Tigers' Miguel Cabrera back in court Dec. 11, as child-support case nears resolution

Tony Paul
The Detroit News
Tigers slugger Miguel Cabrera missed most of the 2018 season.

Miguel Cabrera might just be in the home stretch for the holidays.

The Detroit Tigers star slugger has a court date set for Dec. 11 in Orlando, Fla., on what could be the final day of a child-support case that stretches back to August 2017.

Lawyers for Cabrera and his former mistress, Belkis Mariella Rodriguez, will be in the Ninth Circuit Court of Florida before Judge Alan S. Apte, who is presiding over a bench trial in the dispute over how much money Cabrera should be forced to pay Rodriguez for two children they had together.

The bench trial began in November and stretched five days, before adjourning until December. Previous attempts to settle via mediation were unsuccessful.

It's not yet clear if Cabrera and Rodriguez will be present in court that day.

Since April, Cabrera has been ordered to pay Rodriguez $12,247.33 per month, not including attorney fees, in temporary relief.

Rodriguez is seeking significantly more, given Cabrera's substantial annual salary, which in 2019 will be $30 million from the Tigers, not including endorsements. He will $30 million in 2020 and 2021, and $32 million in 2022 and 2023.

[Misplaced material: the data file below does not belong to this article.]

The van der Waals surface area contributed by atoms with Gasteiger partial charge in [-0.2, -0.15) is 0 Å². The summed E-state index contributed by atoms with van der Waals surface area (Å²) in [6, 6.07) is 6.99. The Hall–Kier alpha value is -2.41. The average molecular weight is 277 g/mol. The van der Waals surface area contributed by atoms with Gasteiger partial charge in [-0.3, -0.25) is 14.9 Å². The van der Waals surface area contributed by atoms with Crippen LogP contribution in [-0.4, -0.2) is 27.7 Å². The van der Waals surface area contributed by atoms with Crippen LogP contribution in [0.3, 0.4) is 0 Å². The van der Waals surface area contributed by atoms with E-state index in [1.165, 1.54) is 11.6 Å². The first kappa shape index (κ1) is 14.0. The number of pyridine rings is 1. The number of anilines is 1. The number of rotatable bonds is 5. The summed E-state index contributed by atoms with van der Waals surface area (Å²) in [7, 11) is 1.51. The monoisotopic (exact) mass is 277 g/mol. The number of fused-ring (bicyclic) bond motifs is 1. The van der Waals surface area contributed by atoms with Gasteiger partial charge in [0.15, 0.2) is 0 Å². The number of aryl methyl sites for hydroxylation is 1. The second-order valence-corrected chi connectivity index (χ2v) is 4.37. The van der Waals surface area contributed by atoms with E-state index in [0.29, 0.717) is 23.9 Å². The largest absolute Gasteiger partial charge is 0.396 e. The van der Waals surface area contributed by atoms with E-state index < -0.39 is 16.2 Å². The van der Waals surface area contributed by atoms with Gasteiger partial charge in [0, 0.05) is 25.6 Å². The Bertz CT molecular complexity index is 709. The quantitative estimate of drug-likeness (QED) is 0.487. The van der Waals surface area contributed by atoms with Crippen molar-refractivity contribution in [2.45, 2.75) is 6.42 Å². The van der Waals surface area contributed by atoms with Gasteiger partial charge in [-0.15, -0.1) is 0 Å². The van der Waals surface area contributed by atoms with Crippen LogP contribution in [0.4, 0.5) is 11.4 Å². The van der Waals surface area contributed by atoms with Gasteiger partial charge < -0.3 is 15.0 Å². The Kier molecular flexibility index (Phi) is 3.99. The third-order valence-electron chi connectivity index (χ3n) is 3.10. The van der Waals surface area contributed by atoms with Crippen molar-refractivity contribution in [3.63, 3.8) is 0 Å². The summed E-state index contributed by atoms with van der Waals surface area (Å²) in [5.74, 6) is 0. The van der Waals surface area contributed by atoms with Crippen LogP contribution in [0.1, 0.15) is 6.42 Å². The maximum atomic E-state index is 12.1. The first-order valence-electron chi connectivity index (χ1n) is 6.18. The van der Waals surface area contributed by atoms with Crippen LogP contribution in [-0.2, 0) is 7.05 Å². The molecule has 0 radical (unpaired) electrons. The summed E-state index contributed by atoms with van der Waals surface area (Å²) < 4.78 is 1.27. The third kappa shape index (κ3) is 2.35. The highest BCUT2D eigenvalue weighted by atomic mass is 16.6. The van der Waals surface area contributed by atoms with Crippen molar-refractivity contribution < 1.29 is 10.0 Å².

Rodriguez sued in August 2017, claiming Cabrera unilaterally cut her monthly payments to less than $15,000 a month — leaving her, she said, to borrow from friends and family to make ends meet, including keeping up a million-dollar home in a swanky, gated community that he helped her purchase.

Florida statute sets the guidelines at 7.5 percent of one's income for two children, which would mean more than $100,000 per month for somebody of Cabrera's means. His lawyers, though, argue the statute never was designed for a salary like his, nor are the children with Rodriguez, 36, entitled to livelihoods equal to those of the three children Cabrera, 35, has with his wife, Rosangel.

Cabrera hasn't yet spoken publicly about the lawsuit, which The News first reported. He lives in Florida in the offseason, and he's been recovering from summer biceps-tendon surgery that cut short his 2018 season.

Lawyers for both Cabrera and Rodriguez have repeatedly declined comment.


Twitter: @tonypaul1984